Thursday, 9 December, 2021
E-paper

Tobacco – the slow poison

Covid-19 has exposed how weak and vulnerable are the lungs of smokers in fighting back the disease. It came as an eye-opener for some who kicked the habit, but many others who kept their heads buried in the sand continue to smoke. Even, according to a report in yesterday’s Daily Sun, smoking in public places is going on unabated in spite of a ban on such practices. It raises questions about the willingness of the authorities concerned in enforcing the ban effectively.

Capitalising on the government’s lukewarm response to tackling the problem, tobacco addiction is growing alarmingly in Bangladesh. It is equally widespread in the urban areas as well as the villages as millions of men and women, elderly and young are falling prey to this deadly habit. There is a palpable rise in the number of young children becoming addicted to smoking.

Today, every family in the country is worried about protecting their children from the clutches of tobacco and drugs. Starting from the street children to the affluent members of the society, every section has its own choice of substance abuse depending on their affordability. The growing menace of tobacco among youth is indeed alarming for the whole nation.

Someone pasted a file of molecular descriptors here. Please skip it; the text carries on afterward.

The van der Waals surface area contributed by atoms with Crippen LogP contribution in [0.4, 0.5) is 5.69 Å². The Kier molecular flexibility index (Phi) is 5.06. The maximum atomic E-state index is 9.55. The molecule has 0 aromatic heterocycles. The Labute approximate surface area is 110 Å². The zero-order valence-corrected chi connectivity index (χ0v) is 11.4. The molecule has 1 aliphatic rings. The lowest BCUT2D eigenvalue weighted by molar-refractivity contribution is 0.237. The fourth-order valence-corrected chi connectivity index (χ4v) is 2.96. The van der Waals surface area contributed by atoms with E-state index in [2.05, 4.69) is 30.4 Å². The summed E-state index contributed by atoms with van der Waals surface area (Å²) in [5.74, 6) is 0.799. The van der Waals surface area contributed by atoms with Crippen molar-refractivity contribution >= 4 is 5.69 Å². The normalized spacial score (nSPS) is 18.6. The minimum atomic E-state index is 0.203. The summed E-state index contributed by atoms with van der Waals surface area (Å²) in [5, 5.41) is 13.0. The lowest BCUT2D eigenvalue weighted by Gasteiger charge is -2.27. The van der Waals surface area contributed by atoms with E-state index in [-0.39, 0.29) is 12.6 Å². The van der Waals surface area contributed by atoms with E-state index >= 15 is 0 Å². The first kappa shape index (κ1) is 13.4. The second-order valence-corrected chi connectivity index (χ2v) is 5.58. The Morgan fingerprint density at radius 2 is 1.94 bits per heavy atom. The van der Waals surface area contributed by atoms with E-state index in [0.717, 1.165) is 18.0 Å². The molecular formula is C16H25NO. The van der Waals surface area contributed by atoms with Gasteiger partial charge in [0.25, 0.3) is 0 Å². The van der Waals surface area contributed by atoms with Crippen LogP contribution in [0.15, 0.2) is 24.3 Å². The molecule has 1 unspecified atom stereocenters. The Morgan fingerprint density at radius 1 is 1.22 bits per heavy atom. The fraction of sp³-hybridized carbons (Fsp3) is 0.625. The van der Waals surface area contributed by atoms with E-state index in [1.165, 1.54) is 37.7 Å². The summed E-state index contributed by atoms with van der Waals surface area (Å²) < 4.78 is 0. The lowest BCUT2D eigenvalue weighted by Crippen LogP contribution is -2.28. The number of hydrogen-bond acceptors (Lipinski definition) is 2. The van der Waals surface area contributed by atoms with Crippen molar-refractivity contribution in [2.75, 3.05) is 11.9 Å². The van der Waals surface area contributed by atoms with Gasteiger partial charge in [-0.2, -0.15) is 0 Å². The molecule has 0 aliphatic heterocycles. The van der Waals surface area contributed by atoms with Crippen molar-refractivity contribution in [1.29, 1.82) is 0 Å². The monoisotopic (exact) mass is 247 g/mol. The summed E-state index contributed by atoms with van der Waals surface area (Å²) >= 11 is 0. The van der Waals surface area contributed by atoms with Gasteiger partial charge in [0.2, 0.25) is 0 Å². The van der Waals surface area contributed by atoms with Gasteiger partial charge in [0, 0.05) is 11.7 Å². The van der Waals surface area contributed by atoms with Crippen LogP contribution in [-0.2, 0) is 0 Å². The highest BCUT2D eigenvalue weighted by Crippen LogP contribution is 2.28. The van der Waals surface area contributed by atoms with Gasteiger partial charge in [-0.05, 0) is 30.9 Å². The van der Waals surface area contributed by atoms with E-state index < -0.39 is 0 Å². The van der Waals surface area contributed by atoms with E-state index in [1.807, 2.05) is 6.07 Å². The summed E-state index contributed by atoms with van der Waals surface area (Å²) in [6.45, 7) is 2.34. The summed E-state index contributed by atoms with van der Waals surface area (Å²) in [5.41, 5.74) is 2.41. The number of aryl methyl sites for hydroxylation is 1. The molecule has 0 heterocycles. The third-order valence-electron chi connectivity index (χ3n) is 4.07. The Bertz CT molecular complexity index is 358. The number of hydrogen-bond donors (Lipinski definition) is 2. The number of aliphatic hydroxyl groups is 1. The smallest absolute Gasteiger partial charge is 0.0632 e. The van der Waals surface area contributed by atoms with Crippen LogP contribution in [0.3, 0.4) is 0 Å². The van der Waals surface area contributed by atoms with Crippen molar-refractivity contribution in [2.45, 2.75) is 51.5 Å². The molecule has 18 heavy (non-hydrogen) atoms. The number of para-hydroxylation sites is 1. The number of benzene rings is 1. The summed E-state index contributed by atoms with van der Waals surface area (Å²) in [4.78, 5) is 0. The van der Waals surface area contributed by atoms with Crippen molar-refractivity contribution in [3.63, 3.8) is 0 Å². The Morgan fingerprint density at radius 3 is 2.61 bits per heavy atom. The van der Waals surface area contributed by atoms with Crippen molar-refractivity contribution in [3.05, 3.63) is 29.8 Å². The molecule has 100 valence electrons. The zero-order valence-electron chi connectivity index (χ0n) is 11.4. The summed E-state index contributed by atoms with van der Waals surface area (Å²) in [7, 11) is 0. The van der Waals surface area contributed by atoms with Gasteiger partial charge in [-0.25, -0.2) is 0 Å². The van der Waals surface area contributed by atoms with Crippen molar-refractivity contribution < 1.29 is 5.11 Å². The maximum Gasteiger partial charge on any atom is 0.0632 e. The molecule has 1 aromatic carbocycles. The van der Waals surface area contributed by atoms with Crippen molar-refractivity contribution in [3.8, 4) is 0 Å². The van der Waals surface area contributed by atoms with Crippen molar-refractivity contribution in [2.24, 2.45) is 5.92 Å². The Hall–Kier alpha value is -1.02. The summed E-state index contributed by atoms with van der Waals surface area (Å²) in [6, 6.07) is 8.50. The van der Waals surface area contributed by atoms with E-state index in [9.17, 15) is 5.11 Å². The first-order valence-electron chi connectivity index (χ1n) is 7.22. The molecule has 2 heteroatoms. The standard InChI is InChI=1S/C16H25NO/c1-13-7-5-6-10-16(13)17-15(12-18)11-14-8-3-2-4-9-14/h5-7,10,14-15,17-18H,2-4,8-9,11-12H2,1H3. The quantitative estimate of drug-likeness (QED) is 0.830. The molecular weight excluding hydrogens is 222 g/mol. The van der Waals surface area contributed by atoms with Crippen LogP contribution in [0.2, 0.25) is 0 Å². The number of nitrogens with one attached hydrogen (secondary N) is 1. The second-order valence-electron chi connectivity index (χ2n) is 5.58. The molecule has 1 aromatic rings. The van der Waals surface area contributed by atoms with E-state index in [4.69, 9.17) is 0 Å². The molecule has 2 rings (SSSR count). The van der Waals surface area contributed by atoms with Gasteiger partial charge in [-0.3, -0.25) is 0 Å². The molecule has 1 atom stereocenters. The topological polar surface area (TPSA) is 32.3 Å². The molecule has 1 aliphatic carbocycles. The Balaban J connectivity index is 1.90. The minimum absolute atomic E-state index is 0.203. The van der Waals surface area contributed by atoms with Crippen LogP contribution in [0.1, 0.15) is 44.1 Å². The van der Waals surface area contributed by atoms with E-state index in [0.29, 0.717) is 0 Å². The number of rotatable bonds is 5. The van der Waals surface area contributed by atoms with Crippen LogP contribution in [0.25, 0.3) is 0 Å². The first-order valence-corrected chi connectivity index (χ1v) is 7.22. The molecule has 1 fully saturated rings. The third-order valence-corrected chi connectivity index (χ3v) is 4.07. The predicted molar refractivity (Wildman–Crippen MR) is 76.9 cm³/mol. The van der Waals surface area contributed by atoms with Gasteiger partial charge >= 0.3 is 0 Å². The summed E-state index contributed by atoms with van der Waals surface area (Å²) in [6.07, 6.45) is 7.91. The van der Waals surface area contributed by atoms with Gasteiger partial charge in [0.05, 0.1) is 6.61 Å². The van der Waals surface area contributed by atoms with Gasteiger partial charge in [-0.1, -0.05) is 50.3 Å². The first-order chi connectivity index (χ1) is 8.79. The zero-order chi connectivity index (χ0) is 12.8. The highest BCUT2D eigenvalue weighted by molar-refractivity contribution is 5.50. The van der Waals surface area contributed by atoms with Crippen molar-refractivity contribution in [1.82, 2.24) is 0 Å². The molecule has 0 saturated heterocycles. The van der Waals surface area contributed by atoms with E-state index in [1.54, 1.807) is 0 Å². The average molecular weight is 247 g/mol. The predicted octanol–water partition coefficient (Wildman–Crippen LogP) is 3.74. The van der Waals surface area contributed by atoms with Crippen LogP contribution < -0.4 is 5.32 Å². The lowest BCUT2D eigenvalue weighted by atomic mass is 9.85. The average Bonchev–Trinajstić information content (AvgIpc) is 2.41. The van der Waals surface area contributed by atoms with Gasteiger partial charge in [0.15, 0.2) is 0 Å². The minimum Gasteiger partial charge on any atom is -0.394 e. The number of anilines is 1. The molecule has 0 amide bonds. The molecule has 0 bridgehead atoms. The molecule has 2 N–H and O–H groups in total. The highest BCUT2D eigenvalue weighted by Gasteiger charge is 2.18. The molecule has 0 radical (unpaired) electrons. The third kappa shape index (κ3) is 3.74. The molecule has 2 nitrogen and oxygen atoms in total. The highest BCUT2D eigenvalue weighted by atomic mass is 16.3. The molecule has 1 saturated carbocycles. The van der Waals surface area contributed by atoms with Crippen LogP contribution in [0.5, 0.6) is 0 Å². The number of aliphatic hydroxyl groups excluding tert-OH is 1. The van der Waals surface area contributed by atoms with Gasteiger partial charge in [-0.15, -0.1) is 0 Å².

As of now, Bangladesh has failed to devise an effective strategy to deal with tobacco consumption. We have laws banning smoking in public places but it is rarely enforced. Apart from budgetary increase in the price of tobacco products, there is no other visible mechanism. But the price hike too has had little to no impact. Efforts to raise awareness against tobacco use are also in place. But these initiatives prove futile when the supply of tobacco products remains undiminished.  Therefore, enforcement of tougher laws to curb both smoking and sale of tobacco products is a must to tackle this growing social menace.